Sine wave speech is artificially degraded speech that sounds like just beeps and whistles until you have been primed to hear it as speech.
Try it here, you will be amazed!
Bacteria have invaded virtually every ecological niche on the planet. Human explorers of extreme environments such as deep wells and mines are still finding new bacterial species. "As you go deeper into the subsurface, thousands and thousands of feet, you find bacteria that have been isolated for millions of years - and you find multiple antibiotic resistance," Hazen said.
In his view, when bacteria develop resistance to modern antibiotics, they are merely rolling out old tricks they mastered eons ago in their struggle to live in harsh environments in competition with similarly resilient species.
Named by the British after Sir George Everest, the former British surveyor general, the 29,029ft mountain is the highest on Earth, and a major tourist attraction in Nepal.
Climbers aged between 15 and 71 have scaled its summit in the years since Edmund Hillary's 1953 triumph.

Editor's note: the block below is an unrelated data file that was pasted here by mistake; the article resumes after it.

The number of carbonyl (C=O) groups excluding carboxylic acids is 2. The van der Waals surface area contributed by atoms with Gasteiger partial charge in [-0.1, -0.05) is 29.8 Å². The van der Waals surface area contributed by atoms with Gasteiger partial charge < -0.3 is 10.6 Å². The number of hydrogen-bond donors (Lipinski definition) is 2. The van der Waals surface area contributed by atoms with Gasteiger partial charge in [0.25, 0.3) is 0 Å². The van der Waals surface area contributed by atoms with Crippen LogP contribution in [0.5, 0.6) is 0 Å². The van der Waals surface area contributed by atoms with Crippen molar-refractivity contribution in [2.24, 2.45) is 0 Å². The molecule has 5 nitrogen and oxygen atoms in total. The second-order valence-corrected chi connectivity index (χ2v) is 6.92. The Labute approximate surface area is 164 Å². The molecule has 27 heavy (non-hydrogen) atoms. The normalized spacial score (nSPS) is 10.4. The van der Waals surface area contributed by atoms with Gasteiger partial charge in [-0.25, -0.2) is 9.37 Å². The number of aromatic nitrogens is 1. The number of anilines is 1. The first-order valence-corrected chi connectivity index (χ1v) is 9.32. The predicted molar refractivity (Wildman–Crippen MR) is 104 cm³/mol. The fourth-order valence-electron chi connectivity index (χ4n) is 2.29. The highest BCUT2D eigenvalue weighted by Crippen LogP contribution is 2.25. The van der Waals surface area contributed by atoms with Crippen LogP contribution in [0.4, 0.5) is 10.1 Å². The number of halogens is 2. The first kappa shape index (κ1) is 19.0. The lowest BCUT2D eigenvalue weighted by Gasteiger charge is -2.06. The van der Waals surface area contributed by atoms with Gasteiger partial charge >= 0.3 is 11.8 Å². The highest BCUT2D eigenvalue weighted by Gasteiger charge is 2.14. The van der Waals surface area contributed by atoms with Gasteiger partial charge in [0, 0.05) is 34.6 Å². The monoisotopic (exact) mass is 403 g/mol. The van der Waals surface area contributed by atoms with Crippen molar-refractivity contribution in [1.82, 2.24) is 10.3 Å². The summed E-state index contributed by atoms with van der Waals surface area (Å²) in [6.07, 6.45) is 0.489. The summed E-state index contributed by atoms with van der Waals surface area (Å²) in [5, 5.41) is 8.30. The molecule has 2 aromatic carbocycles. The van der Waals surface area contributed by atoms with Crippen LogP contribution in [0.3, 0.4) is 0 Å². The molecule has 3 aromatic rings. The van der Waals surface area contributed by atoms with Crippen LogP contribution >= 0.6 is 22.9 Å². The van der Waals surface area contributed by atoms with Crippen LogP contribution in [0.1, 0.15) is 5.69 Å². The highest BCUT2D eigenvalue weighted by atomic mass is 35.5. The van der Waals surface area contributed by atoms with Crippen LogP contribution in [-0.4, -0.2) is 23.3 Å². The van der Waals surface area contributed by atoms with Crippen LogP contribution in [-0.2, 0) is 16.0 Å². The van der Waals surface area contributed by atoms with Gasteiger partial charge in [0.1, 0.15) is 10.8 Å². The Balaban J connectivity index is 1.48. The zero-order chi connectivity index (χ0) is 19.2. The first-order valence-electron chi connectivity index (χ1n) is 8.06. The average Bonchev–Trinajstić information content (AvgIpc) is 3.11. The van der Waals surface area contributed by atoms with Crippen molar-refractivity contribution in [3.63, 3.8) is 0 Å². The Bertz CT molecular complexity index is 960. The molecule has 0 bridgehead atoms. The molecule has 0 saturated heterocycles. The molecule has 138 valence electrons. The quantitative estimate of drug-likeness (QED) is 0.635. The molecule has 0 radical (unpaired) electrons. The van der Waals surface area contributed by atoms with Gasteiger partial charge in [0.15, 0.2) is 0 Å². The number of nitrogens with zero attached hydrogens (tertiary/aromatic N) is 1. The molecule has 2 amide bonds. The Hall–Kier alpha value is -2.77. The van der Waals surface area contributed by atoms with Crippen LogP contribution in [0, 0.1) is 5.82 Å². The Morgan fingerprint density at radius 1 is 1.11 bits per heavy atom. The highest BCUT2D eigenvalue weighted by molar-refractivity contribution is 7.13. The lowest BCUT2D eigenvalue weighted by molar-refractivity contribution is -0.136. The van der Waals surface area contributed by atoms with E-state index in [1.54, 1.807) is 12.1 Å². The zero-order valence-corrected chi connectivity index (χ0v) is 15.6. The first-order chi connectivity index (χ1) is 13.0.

But it is not quite the virgin territory it was then. Recent visitors have described the mountain as a polluted rubbish dump.
According to the Kathmandu Post: "The trail leading to the summit remains littered with more than 200 tonnes of garbage."Read More
The view shows what might be the remains of a large impact crater covering most of this face, and which could be responsible for the somewhat flattened shape of the southern part of Epimetheus (116 kilometers, or 72 miles across) seen previously at much lower resolution.
The image also shows two terrain types: darker, smoother areas, and brighter, slightly more yellowish, fractured terrain. One interpretation of this image is that the darker material evidently moves down slopes, and probably has a lower ice content than the brighter material, which appears more like "bedrock." Nonetheless, materials in both terrains are likely to be rich in water ice.
The breakthrough, carried out at Manchester University, could help pave the way for a generation of drugs that would halt up to 90 per cent of cancers in their tracks.
Such drugs could be particularly effective against breast and lung tumors - two of the biggest killers.
More than 150,000 Britons a year are killed by cancer, and breast and lung tumors account for almost a third of those deaths.